Goodbye and good riddance

21 March, 2016 (20:52) | All articles | By: Stuart Fraser

SINCE Friday, I’ve been trying to imagine what it must be like to contemplate a life in which you are looking up, up at Iain Duncan Smith on the moral high ground.

How cataclysmic a shambles do you have to have made of your humanity to be lectured on unfairness and inequality by Iain Duncan Smith?

Only the vacuity and venality of Duncan Smith’s former Cabinet colleagues can help them sleep; how, otherwise, could they live with being more unkind, more incompetent, more disliked than the man who, among other things, presided over perhaps the single most petty, vindictive, incompetent and pointless piece of legislation ever enacted in this country, fit-to-work assessments for the disabled?

I feel almost as sorry for Duncan Smith’s opponents: for six long years, six long years, we’ve been yelling ourselves blue in the face:

‘The Conservatives haven’t changed – they’re incompetent, petty, greedy, selfish, cruel and willing to punish the poorest and sickest in society in order to enrich the corrupt corporations who bought their election, and the compliant middle classes who are prepared to tolerate any cruelty so long as they can gaze slack-jawed at soap operas and football on their 48-inch flatscreen tellies.’

And now? All the influential people who’ve been turning a deaf ear to these essential truths suddenly woke up in the wake of The Resignation and discovered:

‘The Conservatives haven’t changed – they’re incompetent, petty, greedy, selfish, cruel and willing to punish the poorest and sickest in society in order to enrich the corrupt corporations who bought their election, and the compliant middle classes who are prepared to tolerate any cruelty so long as they can gaze slack-jawed at soap operas and football on their 48-inch flatscreen tellies.’’

There they all were, the analysts, the first-person opinion-givers standing where news journalists used to stand, spouting all this and wondering how they were going to break the news about the toilet habits of bears and the religious preferences of pontiffs.

So Iain Duncan Smith, the liars’ liar, is appalled at the inequality and unfairness of Conservative policy? Well, chum, it would have carried a lot more weight if you’d realised what shits your friends were at the same time as the rest of us, i.e. before they got their grubby little hands in the till thanks to 24% of the electorate.

But no. Doubtless he will now join that sage company of wise men and women formerly in positions of power, trotted out to share their wisdom on the news of the day. I always chuckle – or clench my fist – when I hear Lords Lawson and Lamont asked for their opinion on economics. Given their records of economic depression, fiscal cock-ups and negative equity, it always strikes me as somewhat akin to asking an ape for its opinion on the theory of relativity.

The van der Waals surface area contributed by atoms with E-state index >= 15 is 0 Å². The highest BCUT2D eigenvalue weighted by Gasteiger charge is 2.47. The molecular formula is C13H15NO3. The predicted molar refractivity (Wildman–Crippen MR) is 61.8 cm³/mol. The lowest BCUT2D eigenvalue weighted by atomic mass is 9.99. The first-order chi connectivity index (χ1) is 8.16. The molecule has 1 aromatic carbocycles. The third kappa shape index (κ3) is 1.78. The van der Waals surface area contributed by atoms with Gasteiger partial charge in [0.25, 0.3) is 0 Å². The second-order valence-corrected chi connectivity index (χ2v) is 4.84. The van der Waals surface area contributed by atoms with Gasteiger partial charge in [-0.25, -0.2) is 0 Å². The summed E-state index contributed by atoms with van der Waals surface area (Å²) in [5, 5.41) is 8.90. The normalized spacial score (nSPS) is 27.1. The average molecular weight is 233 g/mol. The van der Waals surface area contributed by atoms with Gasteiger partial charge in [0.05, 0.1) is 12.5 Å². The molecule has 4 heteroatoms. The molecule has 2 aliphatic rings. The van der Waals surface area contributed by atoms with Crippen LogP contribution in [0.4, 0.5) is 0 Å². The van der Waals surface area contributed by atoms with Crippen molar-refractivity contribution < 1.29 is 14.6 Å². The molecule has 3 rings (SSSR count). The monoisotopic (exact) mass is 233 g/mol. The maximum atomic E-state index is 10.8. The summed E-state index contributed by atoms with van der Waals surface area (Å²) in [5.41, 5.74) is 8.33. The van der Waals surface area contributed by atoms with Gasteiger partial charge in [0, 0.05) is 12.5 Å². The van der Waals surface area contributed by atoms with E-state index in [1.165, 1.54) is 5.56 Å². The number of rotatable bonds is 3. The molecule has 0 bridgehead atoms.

Osborne – one day to be Lord Osborne, of course – will one day join that august company, and his record of shattering incompetence will fit him well for the role.

But there’s one great thing to come from all this, one great shout of an answer to all the nay-sayers who whine ‘well what are you doing about it’, one great shout of an answer to all the  cowards who say ‘there’s no point getting angry about something, you’ll never change anything’:

We saw a particularly nasty piece of petty Tory policy, we protested in our hundreds of thousands and we stopped the bastards!

Two lessons from that:

One, never forget the names of the cowardly, bullying Tory yes-men and women who voted for this revolting policy, including, in our part of Cornwall, Sheryl Murray and Scott Mann – not fit to lick the boots of some of their predecessors.

Two, bring on the next challenge. At the moment it looks like the Tories’ attempt to hand over education to their business chums through the forced academisation programme. More than 100,000 of us have already signed a petition on the No 10 website to force a new debate, and we all must make sure we fight this to the last breath.

Why? Just choose a few of the arguments.

There is no evidence that academies deliver better outcomes than democratically accountable local authority schools, the model we’ve had for decades. In fact, there’s a lot of evidence to the contrary.

Academies can have control over formerly publicly-owned land, with all the development temptations that involves.

Academies – and here comes the naked attempt to de-unionise the profession – don’t have to employ properly qualified or monitored teachers.

Academies don’t have to follow nationally-agreed standards or safety procedures or curriculum guides.

It’s all about handing control to local people, say the Tories. And they’re lying Again. Local people already have control of education through their local authority and their elected parent governors, both of which are to be taken away. This is handing control to somebody, certainly, but it has as much to do with local democracy as Iain Duncan Smith had to do with fairness and equality.

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